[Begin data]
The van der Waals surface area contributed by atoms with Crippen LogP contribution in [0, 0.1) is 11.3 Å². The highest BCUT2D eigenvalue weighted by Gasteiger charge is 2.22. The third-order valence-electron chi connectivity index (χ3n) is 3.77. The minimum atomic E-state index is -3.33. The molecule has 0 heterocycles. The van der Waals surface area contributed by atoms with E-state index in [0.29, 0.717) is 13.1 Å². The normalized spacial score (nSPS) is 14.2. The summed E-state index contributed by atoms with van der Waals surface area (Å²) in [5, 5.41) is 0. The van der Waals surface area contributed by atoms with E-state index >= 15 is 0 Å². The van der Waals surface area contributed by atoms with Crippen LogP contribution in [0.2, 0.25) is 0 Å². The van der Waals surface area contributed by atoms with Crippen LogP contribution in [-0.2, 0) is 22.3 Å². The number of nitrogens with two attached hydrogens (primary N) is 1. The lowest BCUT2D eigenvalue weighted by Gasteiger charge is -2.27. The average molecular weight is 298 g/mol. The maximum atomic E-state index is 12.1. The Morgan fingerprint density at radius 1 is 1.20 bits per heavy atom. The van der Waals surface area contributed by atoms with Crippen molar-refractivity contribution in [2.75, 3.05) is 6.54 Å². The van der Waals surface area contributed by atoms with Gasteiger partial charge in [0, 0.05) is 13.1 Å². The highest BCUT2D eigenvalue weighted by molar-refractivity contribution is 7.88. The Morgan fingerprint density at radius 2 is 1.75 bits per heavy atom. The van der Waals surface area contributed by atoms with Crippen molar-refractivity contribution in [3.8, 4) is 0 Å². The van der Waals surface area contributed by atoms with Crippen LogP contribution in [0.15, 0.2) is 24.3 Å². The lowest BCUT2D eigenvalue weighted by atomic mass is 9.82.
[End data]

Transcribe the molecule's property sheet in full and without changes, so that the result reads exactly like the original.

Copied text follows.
The van der Waals surface area contributed by atoms with Crippen LogP contribution in [0, 0.1) is 11.3 Å². The highest BCUT2D eigenvalue weighted by Gasteiger charge is 2.22. The third-order valence-electron chi connectivity index (χ3n) is 3.77. The minimum atomic E-state index is -3.33. The molecule has 0 heterocycles. The van der Waals surface area contributed by atoms with E-state index in [0.29, 0.717) is 13.1 Å². The normalized spacial score (nSPS) is 14.2. The summed E-state index contributed by atoms with van der Waals surface area (Å²) in [5, 5.41) is 0. The van der Waals surface area contributed by atoms with E-state index >= 15 is 0 Å². The van der Waals surface area contributed by atoms with Crippen LogP contribution in [0.2, 0.25) is 0 Å². The van der Waals surface area contributed by atoms with Crippen LogP contribution in [-0.2, 0) is 22.3 Å². The number of nitrogens with two attached hydrogens (primary N) is 1. The lowest BCUT2D eigenvalue weighted by Gasteiger charge is -2.27. The average molecular weight is 298 g/mol. The maximum atomic E-state index is 12.1. The Morgan fingerprint density at radius 1 is 1.20 bits per heavy atom. The van der Waals surface area contributed by atoms with Crippen molar-refractivity contribution in [2.75, 3.05) is 6.54 Å². The van der Waals surface area contributed by atoms with Gasteiger partial charge in [0, 0.05) is 13.1 Å². The highest BCUT2D eigenvalue weighted by molar-refractivity contribution is 7.88. The Morgan fingerprint density at radius 2 is 1.75 bits per heavy atom. The van der Waals surface area contributed by atoms with Crippen molar-refractivity contribution in [3.8, 4) is 0 Å². The van der Waals surface area contributed by atoms with Crippen LogP contribution in [0.15, 0.2) is 24.3 Å². The lowest BCUT2D eigenvalue weighted by atomic mass is 9.82.